The sacramental rite in which the candidates “express a mature commitment to Christ, and receive strength from the Holy Spirit through prayer and the laying on of hands by a bishop” (BCP, p.860).  Those who were baptized at an early age and those baptized as adults without laying on of hands by a bishop are expected to make a mature public affirmation of their faith, recommit themselves to the responsibilities of their baptism, and receive laying on of hands by a bishop (BCP, p. 412).  Adults baptized with the laying on of hands by a bishop are considered confirmed.


Ordination
The sacramental rite of the church by which God gives authority and the grace of the Holy Spirit through prayer and the laying on of hands by bishops to those being made bishops, priests, and deacons (BCP, p860-861).  The three distinct orders of bishops, priests, and deacons have been characteristic of Christ’s holy catholic church.  Bishop carry on the apostolic work of leading, supervising, and uniting the church. Presbyters (often known as priests) are associated with bishops in the ministry of church governance , along with the church’s ministry of missionary and pastoral work, in preaching of the Word of God, and in the administration of the sacraments. Deacons assist bishops and priests in all of this work, and have special responsibility to minister in Christ’s name to the poor, the sick, the suffering, and the helpless (BCP, p. 510).
 
Celebration and Blessing of a Marriage (Holy Matrimony) 
Marriage is a solemn public covenant between a man and a woman in the presence of God.  At least one of the couple must be a baptized Christian.  Prior to the marriage, the couple sign a declaration of intention. It states that they hold marriage to be a lifelong union of husband and wife; that they believe this union in heart, body, and mind is intended by God for their mutual joy, for help and comfort given one another in prosperity and adversity, and for the procreation (when it is God’s will) of children and their Christian nurture.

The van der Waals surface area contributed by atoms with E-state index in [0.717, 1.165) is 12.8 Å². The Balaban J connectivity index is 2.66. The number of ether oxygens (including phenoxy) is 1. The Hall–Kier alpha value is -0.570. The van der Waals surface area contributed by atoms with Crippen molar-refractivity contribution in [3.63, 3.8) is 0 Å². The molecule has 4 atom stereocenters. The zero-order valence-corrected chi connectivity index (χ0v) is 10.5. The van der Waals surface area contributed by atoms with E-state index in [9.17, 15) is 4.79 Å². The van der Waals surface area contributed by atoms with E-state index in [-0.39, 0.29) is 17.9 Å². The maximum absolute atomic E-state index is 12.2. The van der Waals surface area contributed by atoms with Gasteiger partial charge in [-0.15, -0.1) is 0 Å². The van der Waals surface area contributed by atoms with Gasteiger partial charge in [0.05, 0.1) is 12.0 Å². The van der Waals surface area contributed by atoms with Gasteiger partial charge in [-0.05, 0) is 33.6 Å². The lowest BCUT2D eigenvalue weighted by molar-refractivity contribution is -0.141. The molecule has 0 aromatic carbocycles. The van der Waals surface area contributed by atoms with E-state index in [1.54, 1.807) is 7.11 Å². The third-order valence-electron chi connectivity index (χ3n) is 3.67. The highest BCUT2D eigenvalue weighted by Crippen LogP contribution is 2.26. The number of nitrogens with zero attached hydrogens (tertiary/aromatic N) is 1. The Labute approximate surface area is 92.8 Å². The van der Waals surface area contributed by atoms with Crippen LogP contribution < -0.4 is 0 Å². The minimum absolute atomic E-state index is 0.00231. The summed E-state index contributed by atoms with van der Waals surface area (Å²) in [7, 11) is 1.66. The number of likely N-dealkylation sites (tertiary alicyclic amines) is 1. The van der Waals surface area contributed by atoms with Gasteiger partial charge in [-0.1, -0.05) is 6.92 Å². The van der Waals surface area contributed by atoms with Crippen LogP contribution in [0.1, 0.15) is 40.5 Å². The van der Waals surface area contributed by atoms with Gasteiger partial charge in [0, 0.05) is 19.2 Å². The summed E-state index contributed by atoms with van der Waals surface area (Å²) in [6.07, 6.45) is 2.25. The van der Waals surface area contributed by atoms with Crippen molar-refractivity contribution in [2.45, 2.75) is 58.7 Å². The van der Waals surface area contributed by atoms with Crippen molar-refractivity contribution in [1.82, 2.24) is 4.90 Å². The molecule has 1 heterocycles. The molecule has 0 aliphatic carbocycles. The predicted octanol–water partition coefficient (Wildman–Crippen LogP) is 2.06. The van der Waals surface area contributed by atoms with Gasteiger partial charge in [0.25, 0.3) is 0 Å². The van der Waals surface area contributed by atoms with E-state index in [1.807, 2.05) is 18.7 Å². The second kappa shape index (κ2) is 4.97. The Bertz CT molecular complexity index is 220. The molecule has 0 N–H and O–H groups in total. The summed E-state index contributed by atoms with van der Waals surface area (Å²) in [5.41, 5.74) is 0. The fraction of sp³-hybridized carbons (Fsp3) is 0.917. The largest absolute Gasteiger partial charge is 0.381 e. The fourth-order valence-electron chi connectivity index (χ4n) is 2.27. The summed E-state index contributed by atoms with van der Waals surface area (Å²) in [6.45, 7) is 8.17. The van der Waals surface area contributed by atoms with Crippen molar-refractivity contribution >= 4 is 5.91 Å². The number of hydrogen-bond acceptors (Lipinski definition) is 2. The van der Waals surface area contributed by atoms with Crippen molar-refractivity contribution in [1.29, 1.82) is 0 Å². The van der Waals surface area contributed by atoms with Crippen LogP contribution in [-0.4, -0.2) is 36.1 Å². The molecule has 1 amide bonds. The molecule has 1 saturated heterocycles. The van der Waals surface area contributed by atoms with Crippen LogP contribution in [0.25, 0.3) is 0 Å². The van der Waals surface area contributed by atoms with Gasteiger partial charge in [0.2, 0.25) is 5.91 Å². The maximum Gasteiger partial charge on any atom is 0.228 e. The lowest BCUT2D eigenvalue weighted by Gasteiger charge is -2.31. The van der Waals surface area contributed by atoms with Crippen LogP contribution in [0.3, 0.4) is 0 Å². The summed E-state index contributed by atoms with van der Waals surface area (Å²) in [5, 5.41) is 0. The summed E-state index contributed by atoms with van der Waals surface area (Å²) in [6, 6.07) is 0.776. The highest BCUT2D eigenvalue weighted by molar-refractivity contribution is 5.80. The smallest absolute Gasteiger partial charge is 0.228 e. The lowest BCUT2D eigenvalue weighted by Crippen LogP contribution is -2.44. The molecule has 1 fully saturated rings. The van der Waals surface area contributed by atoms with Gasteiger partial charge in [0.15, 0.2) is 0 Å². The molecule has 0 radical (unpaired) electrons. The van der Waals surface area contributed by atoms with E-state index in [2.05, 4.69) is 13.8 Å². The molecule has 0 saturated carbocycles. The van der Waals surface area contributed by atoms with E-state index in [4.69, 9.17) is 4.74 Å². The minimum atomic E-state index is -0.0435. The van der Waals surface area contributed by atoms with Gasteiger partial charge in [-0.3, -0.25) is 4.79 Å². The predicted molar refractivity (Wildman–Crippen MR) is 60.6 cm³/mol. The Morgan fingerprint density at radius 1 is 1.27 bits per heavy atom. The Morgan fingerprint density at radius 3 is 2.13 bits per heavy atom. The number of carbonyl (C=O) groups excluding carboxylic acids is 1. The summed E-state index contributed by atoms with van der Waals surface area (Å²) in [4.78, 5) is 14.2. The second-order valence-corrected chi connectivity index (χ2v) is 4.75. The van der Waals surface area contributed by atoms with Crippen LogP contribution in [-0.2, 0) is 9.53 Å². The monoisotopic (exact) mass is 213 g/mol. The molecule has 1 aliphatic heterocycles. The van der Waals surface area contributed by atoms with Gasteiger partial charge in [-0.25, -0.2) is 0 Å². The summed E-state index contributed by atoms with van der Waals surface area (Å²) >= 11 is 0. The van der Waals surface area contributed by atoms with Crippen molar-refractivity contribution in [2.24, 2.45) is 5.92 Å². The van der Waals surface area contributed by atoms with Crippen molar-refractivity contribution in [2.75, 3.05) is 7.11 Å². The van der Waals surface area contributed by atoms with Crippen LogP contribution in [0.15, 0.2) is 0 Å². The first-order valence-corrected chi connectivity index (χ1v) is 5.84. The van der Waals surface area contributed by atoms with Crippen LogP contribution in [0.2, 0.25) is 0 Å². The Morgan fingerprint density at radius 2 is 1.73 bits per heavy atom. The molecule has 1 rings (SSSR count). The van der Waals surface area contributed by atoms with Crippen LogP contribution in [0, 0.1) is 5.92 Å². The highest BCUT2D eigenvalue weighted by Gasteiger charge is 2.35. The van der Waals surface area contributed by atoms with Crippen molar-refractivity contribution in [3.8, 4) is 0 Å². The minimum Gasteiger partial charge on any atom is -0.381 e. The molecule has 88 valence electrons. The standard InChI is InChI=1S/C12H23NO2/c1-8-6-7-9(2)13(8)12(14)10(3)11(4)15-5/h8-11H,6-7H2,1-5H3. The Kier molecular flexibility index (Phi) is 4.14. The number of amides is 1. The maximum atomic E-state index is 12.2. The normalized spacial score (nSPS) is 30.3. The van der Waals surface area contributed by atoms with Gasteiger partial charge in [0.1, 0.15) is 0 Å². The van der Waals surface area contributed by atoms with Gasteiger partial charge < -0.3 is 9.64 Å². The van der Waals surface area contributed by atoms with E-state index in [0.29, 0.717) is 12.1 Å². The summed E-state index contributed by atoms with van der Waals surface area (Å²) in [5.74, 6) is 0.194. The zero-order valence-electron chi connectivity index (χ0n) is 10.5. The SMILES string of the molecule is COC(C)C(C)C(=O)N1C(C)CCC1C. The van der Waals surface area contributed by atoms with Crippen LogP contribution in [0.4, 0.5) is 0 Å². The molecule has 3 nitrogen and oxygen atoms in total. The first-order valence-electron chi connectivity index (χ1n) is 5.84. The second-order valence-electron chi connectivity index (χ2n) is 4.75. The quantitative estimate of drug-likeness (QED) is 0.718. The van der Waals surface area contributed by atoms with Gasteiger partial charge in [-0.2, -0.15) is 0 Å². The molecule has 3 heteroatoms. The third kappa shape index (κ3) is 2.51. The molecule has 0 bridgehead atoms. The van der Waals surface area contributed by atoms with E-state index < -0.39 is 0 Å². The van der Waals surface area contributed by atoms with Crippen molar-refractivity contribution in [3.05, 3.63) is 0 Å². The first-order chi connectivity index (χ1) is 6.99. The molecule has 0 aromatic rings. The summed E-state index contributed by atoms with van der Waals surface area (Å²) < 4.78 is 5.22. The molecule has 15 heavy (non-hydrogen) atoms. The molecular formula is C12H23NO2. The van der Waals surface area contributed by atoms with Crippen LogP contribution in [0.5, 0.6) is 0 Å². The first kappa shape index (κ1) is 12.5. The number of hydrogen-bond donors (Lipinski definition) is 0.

Reconciliation of a Penitent (Ministry of Reconciliation) 
Sacramental rite in which those who repent may confess their sins to God in the presence of a priest and receive the assurance of pardon and the grace of absolution (BCP, p. 861).  It is also called penance and confession.  The church’s ministry of reconciliation is from God, “who reconciled us to himself through Christ, and has given us the ministry of reconciliation” (2 Cor. 5:18).  The ministry of reconciliation has been committed by Christ to the church.  It is exercised through the care each Christian has for others, through the common prayer of Christians assembled for public worship, and through the priesthood of the church and its ministers declaring absolution (BCP, p. 446).  The Reconciliation of the Penitent is not limited to times of sickness.  Confessions may be heard at any time and any place.


Unction
Sacramental use of oil as an outward sign of God’s active presence for healing, initiation, or ordination.  Anointing with oil by smearing or pouring may accompany prayers for healing (unction) and the laying on of hands in the rite for Ministration of the Sick (BCP, p.453). The signing with the cross of the newly baptized may be done by anointing with the oil of chrim, which signifies that the person is “sealed by the Holy Spirit in Baptism and marked as Christ’s own forever.” (BCP, p. 308).